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Noodle Kitchen accused of 'blatant' exploitation

A popular Chinese restaurant chain is facing court action for allegedly exploiting overseas workers.
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Noodle Kitchen accused of

Noodle Kitchen accused of 'blatant' exploitation

17 July 2017

​This story was originally featured in the Financial Review.

A popular Chinese restaurant chain that was the top corporate donor to the Melbourne lord mayor is facing court action for allegedly exploiting overseas workers.

The Fair Work Ombudsman has accused Tina's Noodle Kitchen in Box Hill and Dainty Sichuan in the Melbourne CBD of underpaying 30 employees more than $31,000 in just two weeks following a joint-raid of the businesses with the Immigration Department.

The restaurants' owner-operator Ye Shao, who is husband to chef and co-owner Tina Li, is facing court for aiding and abetting the underpayments with the restaurants' in-house accountant Yizhu "Jessica" Ding.

The employees, mostly on working holiday and student visas, were allegedly paid flat rates of $10 to $22 an hour, despite working six or seven days a week and more than 10 hours a day.

Largest election donor

The FWO's court action came just days after the successful restaurant chain opened its first outlet in the CBD as part of recently announced expansion plans.

The Dainty Sichuan restaurants and their Tina's Noodle Kitchen offshoot started in 2003 and received praise from such visiting celebrity chefs as Anthony Bourdain, who featured the restaurant on his No Reservations television show.

The chain also donated $80,000 to Melbourne lord mayor Robert Doyle's campaign in the city council race last year, by far the largest corporate donation in Victoria's local government elections.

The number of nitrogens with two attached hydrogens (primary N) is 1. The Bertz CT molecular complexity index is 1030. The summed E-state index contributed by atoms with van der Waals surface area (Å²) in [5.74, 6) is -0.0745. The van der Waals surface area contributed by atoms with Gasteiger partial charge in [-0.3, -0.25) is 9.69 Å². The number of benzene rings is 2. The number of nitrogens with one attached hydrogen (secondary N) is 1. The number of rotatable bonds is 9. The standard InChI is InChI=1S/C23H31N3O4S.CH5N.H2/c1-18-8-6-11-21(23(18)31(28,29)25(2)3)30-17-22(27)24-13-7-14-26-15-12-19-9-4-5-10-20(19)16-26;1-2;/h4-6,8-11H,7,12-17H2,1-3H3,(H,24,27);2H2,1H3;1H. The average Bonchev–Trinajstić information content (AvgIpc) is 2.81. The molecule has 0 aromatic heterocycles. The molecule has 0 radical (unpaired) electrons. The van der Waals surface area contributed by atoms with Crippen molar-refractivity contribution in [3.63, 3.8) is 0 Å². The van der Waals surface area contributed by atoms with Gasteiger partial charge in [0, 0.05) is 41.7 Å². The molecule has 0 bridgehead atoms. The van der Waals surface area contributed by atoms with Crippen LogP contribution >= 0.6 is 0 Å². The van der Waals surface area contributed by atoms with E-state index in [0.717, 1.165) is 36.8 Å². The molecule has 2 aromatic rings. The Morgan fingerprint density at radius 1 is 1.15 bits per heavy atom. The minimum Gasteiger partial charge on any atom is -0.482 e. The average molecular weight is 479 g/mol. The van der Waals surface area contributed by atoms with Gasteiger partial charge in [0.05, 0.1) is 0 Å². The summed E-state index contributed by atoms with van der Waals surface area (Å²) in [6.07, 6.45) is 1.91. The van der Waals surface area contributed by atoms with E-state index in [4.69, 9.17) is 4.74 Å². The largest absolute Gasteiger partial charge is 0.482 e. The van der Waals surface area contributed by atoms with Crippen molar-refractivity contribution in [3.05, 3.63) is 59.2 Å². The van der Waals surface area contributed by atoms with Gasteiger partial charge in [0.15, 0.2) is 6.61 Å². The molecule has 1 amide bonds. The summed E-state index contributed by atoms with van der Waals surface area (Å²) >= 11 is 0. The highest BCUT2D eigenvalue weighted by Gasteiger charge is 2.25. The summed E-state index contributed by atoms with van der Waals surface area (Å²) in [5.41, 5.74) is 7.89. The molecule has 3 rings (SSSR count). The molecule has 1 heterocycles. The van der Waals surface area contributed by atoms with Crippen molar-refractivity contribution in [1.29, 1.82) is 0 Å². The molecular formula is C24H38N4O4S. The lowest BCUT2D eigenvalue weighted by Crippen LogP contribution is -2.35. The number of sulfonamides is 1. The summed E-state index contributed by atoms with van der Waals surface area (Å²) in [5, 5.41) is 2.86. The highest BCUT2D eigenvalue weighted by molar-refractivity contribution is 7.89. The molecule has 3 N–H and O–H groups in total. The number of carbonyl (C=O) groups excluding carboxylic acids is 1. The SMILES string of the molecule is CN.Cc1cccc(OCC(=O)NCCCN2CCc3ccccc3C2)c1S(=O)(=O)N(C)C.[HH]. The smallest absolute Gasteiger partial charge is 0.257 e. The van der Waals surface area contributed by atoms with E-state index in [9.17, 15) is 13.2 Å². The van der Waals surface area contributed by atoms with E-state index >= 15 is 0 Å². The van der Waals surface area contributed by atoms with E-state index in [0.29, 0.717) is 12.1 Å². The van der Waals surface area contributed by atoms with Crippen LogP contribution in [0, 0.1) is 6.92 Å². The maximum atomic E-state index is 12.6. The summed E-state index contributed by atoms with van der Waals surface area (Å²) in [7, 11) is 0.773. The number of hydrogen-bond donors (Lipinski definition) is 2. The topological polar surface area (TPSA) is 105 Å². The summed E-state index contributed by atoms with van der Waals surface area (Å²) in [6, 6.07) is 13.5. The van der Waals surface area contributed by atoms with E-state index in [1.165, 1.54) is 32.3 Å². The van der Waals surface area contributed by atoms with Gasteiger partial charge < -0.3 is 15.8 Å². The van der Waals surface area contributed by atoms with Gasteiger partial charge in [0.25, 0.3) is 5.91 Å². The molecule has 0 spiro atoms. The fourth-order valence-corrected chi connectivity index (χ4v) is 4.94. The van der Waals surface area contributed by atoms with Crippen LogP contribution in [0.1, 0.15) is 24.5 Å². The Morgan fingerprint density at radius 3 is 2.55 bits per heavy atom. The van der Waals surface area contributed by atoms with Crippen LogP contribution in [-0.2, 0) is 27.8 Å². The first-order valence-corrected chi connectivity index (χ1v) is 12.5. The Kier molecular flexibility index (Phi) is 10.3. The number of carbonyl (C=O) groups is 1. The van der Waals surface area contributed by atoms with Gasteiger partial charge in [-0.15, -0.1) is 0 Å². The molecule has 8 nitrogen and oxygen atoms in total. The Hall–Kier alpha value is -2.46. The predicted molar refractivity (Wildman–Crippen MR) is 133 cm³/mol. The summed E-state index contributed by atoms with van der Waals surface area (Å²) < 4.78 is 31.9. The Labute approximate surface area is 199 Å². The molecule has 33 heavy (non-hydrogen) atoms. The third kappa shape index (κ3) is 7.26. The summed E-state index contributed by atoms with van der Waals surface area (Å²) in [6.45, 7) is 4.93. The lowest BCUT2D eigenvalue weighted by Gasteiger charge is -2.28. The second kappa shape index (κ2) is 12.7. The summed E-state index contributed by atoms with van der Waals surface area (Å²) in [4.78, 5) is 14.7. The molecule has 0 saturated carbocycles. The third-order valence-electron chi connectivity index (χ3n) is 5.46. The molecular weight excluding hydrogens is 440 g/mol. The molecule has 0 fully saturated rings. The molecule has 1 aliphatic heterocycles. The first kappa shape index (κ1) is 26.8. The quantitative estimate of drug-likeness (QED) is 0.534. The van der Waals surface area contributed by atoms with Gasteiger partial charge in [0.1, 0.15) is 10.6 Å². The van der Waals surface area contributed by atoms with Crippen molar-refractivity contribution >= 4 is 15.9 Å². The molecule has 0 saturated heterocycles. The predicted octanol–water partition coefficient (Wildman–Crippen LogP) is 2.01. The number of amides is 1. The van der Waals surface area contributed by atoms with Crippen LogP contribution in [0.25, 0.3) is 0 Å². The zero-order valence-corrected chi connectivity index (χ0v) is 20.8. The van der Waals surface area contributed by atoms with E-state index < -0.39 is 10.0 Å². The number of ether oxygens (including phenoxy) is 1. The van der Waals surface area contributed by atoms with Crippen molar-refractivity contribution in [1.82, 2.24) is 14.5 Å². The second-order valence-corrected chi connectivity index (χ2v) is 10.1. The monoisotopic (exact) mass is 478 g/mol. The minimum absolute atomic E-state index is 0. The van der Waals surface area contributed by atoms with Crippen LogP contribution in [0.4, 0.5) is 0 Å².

Acting ombudsman Mark Scully said the regulator decided to take court action because of the "allegedly blatant underpayment of vulnerable overseas workers".

"It is not OK for employers to arbitrarily determine low, flat rates of pay," Mr Scully said. "Minimum wage rates apply to everyone in Australia – including visa holders – and they are not negotiable."
According to the FWO's statement of claim, the companies underpaid minimum hourly rates as well as penalty rates for weekend, public holidays, overtime and late-night work.

Some workers allegedly received less than half of what they were entitled to: 17 were underpaid $18,190 at Dainty Sichuan and 13 were underpaid $12,805 at Tina's Noodle Kitchen during the two-week period targeted for audit in June 2016.

Workers allegedly received pay slips that did not record the business name or ABN, did not include any superannuation details and recorded the same amount for pre-tax and after-tax wages.

The companies did not return requests for comment, however the FWO said they had started back-paying the workers.

Orders for external audit

Mr Shao and Ms Ding face maximum penalties of up to $10,800 per breach and the companies face penalties of $54,000 per breach.

The FWO is also seeking a court order requiring the companies to commission a professional external audit of its pay practices and report the results to the FWO to ensure staff are paid the minimum rate.

Mr Scully warned the FWO was prepared to take legal action against anyone allegedly involved in a business model that involved exploitation of workers.

"This can include human resources and payroll officers, line managers, accountants and advisors," he said.

The legal action against Dainty Sichuan's accountant followed a landmark court decision in May that held an accountancy firm was liable for an employer's underpayments of its workers.
 

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